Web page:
Lose your cool or promise things
Hem & haw or talk on & on
Fold your arms or use wild hand gestures
Attachment B: Sample Press Release
For immediate release
April 12, 2010
Information Officer – 1st Lt Ruth A. Peterson
Email – email@example.com
Six members of Washington Wing Civil Air Patrol (CAP) joined Senator Honeyford and Representative Steve
Conway as Governor Christine Gregoire signed Substitute Senate Bill (SSB) 6647 into law. This bill,
sponsored by Senator Honeyford of Sunnyside, will provide job protection for CAP members when they are
called upon by the Air Force, Homeland Security, or FEMA to assist in emergency missions. The language in
the bill will provide the same protection that volunteer firefighters and reserve police officers currently have
when reporting to an emergency.
Senator Honeyford, a member of the Washington Wing Legislative squadron, works with his home squadron in
Yakima where he holds the rank of Major. “The CAP provides great service to our state and our youth. I am
especially impressed with the youth programs. I sponsored this legislation to protect our senior members from
potential problems with employment when they are providing the valuable services of search and rescue and
disaster relief,” Maj Honeyford said. “I enjoy my participation with the CAP and this is one way that I
can provide a benefit to the organization.” The provisions in the bill will take effect June 10, 2010.
Civil Air Patrol, the official auxiliary of the U.S. Air Force, is a nonprofit organization with 58,000 members
nationwide. CAP performs 90 percent of continental U.S. inland search and rescue missions as tasked by the Air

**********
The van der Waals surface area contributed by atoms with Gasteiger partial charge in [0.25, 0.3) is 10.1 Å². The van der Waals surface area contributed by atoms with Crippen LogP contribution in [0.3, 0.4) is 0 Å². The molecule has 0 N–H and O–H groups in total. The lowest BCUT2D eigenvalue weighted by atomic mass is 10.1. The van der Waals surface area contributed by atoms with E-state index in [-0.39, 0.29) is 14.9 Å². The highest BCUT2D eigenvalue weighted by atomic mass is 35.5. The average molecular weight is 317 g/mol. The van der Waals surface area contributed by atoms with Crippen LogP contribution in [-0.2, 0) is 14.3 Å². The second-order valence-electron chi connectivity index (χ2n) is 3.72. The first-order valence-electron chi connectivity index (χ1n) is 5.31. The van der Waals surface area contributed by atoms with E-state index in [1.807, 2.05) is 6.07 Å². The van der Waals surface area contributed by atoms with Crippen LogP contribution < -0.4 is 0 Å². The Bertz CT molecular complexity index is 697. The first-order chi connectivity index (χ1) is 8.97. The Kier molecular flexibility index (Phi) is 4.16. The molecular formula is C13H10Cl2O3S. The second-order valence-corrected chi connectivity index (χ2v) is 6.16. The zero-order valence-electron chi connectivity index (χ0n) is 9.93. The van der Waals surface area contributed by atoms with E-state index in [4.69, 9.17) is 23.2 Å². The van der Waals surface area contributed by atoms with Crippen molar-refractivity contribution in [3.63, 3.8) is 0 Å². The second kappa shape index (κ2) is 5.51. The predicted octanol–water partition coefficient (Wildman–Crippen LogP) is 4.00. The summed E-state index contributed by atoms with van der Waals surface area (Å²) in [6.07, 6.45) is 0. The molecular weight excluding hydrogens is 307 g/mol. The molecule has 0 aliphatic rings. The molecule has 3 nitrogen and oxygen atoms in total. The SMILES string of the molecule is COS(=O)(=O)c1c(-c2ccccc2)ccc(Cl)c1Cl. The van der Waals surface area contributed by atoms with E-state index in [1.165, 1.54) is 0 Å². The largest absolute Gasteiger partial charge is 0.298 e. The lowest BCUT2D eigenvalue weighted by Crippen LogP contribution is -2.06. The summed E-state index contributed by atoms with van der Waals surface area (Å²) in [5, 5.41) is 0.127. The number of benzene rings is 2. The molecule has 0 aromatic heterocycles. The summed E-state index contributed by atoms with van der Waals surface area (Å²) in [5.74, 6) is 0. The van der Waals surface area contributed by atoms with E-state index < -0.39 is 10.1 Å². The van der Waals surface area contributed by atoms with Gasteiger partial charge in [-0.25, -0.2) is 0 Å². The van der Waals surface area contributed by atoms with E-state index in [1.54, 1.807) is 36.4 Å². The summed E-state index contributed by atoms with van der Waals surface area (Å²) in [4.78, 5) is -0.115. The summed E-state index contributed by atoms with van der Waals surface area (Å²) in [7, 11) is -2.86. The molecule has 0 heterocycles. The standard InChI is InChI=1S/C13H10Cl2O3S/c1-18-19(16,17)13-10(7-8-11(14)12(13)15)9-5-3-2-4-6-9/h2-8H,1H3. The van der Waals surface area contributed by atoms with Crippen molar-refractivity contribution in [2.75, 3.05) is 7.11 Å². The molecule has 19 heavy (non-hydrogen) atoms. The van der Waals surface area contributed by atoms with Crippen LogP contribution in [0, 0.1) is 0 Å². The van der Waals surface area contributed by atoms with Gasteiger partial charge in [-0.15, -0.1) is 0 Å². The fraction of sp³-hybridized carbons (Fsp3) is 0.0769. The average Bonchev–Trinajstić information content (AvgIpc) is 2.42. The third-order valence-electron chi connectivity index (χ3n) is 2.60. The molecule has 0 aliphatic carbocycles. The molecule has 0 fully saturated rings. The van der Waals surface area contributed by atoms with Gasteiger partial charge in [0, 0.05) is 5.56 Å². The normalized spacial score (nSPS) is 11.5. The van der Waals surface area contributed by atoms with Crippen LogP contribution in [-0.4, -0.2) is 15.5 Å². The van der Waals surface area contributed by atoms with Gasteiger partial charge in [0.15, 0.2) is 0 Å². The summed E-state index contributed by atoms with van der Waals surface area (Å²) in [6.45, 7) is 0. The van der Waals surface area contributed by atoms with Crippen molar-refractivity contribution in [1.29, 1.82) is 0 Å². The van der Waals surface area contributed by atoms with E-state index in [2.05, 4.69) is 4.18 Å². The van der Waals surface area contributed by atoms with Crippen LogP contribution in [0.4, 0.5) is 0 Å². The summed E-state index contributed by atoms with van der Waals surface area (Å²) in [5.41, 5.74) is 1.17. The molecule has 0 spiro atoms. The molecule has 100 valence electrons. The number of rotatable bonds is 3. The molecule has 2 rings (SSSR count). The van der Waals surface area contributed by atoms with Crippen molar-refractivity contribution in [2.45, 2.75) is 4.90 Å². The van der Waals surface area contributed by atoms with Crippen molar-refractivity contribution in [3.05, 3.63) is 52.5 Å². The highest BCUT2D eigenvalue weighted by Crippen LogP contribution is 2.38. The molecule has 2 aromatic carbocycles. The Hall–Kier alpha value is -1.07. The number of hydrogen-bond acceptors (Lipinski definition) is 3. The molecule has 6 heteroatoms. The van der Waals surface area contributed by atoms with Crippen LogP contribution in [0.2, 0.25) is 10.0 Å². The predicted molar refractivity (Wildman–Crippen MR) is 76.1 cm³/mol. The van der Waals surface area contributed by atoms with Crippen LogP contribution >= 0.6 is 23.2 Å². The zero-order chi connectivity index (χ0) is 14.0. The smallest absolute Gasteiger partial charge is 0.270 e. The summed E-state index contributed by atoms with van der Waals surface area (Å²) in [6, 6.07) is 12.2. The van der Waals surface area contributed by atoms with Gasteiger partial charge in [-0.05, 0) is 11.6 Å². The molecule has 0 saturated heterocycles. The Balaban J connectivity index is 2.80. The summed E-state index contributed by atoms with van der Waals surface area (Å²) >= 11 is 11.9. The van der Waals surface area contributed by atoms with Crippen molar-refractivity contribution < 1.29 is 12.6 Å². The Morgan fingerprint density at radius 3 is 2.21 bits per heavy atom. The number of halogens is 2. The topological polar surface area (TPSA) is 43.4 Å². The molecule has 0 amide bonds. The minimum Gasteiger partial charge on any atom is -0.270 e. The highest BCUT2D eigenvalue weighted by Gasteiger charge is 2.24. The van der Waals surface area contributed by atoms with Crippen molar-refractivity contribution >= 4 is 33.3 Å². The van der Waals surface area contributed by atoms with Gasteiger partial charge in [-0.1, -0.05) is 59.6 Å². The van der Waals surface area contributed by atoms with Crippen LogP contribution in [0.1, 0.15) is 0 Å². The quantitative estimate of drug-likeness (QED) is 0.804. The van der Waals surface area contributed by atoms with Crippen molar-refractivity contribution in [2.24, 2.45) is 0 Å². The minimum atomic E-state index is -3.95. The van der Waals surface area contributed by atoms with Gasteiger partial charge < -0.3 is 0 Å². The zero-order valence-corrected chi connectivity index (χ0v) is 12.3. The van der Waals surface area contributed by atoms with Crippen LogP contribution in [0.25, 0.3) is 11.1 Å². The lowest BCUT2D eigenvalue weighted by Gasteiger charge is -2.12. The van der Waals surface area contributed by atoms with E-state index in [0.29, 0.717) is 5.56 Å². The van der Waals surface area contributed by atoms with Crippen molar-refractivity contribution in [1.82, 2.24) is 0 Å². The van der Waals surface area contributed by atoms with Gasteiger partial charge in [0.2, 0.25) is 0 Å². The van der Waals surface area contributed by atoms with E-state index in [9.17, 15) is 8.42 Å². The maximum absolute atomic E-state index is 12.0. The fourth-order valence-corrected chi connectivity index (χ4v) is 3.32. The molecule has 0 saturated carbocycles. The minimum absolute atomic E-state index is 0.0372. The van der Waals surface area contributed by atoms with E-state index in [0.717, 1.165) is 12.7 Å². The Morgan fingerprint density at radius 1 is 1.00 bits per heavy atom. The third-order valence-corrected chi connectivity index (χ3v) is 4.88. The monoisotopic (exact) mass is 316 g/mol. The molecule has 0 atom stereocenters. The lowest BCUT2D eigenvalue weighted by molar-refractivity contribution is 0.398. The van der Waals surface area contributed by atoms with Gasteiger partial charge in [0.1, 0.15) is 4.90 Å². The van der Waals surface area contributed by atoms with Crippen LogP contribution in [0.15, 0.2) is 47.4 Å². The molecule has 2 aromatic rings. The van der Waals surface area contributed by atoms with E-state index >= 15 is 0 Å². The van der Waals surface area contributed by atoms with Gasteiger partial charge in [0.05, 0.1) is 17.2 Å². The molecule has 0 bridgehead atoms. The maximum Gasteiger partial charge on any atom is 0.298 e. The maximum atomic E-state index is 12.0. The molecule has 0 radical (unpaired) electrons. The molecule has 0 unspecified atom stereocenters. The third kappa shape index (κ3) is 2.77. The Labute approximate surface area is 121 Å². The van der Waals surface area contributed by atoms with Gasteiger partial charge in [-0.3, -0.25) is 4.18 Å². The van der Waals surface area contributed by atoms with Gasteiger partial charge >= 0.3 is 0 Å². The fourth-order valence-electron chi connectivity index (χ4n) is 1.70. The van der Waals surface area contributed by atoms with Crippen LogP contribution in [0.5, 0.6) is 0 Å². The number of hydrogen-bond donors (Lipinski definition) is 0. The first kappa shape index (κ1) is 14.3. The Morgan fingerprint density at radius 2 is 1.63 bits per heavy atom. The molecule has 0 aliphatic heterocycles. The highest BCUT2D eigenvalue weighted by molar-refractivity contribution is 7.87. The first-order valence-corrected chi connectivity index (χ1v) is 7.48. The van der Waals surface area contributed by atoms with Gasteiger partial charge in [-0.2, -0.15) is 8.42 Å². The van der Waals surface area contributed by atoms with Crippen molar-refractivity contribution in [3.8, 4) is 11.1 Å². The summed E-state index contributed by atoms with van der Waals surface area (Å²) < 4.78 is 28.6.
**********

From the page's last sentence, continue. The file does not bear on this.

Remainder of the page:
Force Rescue Coordination Center and was credited by the AFRCC with saving 91 lives in fiscal year 2008. Its
volunteers also perform homeland security, disaster relief and counter-drug missions at the request of federal,
state and local agencies. The members play a leading role in aerospace education and serve as mentors to the
more than 23,000 young people currently participating in CAP cadet programs. CAP has been performing
missions for America for 68 years.
Photo cutline: Members of Washington Wing attend bill signing ceremony at the Washington State Capitol in
Olympia. From left to right are C/2d Lt Jonathan Peterson, 2d Lt Susan Stack, C/1st Lt Paula Stack, 1st Lt Ruth
Peterson, C/CMSgt Josiah Beresford, Governor Christine Gregoire, C/1st Lt Patrick Stack, Senator Honeyford,
and Representative Steve Conway.
Attachment C: CAP Tagline – Current as of Dec 09
Civil Air Patrol, the official auxiliary of the U.S. Air Force, is a nonprofit organization with 58,000 members
nationwide. CAP, in its Air Force auxiliary role, performs 90 percent of continental U.S. inland search and
rescue missions as tasked by the Air Force Rescue Coordination Center and was credited by the AFRCC with
saving 72 lives in fiscal year 2009. Its volunteers also perform homeland security, disaster relief and counter-
drug missions at the request of federal, state and local agencies. The members play a leading role in aerospace
education and serve as mentors to more than 23,000 young people currently participating in CAP cadet
programs. CAP has been performing missions for America for 68 years."